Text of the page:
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Royal Baby No. 2: Why the Economy Hopes It's a Girl The hype surrounding Prince George's birth spurred an economic bump. Will Prince William and Kate Middleton's next little bundle of joy do the same?

By Laura Entis

Opinions expressed by Entrepreneur contributors are their own.

When Prince George was born, Britain collectively freaked out. Understandably so: As the first-born of Prince William and Kate Middleton, little George is a direct heir to the throne. The hype was large, as was the corresponding economic bump, which by some estimates added up to $400 million to the British economy.

Today, the Royal Family announced that Prince William and the Duchess of Cambridge are expecting their second child. Clearly, people are still interested (the Guardian tried to live blog the announcement and corresponding reactions to it).

But will they care as much? And will the economic impact– in memorabilia, baby items, tourism and even booking fees –of the arrival of this unnamed child, the 'spare to the heir,' be anywhere near what it was for Prince George's birth? Will the hype cycle be as intense?

Related: The Royal Baby Bubble: How Businesses Cope With Short-Lived Demand

That all depends on whether the child is a boy or a girl, says marketing expert Laura Ries.

"Gender is going to make all the difference -- if the baby is a girl, it's going to be enormous news," she says, noting that there hasn't been a female "blood royal" since the 1920s, when Queen Elizabeth was born. (Princess Diana, of course, had two boys: William and Harry).

For the media – who arguably create much of the frenzied hype – a little girl "offers a whole new angle." For businesses, a princess provides the opportunity to sell pink merchandise alongside Prince George's baby blue memorabilia.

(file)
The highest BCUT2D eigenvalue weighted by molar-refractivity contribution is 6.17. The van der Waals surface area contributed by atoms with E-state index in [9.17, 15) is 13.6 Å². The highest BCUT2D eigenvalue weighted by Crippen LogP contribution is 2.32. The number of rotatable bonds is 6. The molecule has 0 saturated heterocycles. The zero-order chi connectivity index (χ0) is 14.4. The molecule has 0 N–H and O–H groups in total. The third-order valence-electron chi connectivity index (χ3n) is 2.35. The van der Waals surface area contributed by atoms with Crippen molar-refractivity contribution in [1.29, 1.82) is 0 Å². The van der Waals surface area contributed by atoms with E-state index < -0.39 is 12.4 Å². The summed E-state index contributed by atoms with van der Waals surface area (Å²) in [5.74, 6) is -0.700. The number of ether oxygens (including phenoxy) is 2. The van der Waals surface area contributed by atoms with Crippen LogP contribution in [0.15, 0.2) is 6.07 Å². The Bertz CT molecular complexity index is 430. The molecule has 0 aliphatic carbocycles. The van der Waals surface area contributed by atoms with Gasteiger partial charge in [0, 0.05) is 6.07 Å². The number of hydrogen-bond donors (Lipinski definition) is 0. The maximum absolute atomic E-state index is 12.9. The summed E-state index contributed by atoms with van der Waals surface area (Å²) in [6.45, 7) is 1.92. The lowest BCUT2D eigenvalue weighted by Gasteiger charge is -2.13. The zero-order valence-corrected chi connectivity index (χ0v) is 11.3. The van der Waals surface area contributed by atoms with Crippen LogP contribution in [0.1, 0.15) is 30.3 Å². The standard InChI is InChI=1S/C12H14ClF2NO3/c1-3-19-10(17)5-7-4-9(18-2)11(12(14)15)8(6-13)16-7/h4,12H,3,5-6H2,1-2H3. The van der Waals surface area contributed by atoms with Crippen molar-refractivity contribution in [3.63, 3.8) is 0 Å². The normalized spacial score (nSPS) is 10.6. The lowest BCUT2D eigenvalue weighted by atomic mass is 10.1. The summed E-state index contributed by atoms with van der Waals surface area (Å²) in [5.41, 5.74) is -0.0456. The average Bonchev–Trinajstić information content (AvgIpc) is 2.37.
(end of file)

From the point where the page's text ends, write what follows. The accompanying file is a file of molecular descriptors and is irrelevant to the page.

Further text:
And then there are the clothes. "Boys' clothes are not that exciting," Ries says. "Girls' clothing, though? It's a whole other galaxy."

Related: U.K. Lawmakers Tell Queen to Think More Like an Entrepreneur

Unlike celebrities, who try and shield their children from the press, "the royals are different," says Ries. "They are part of the public eye," which means we'll probably see a steady stream of baby/toddler outfits from brands that typically don't get much exposure.

More importantly, if the baby is a girl, she has the potential to make a lifelong impact on the fashion industry. Consider the 'Kate Effect' i.e. the fact that every time the Duchess of Cambridge is photographed in a particular design, the item generally sells out within minutes. (Color choices are similarly impacted by the 'Kate Effect': If she wears a green dress, green dress sales have been known to suddenly skyrocket on eBay). According to Newsweek article from 2012, "'The Kate Effect'" may be worth £1 billion to the U.K. fashion industry.

Ries concedes that if the baby is a boy, "it won't be the end of the world." At the end of the day, "everyone loves a baby -- for it to be a girl would just be icing on the cake."

Related: Business Finds Success With Clothing Fit for a Royal Baby

Laura Entis is a reporter for Fortune.com's Venture section.

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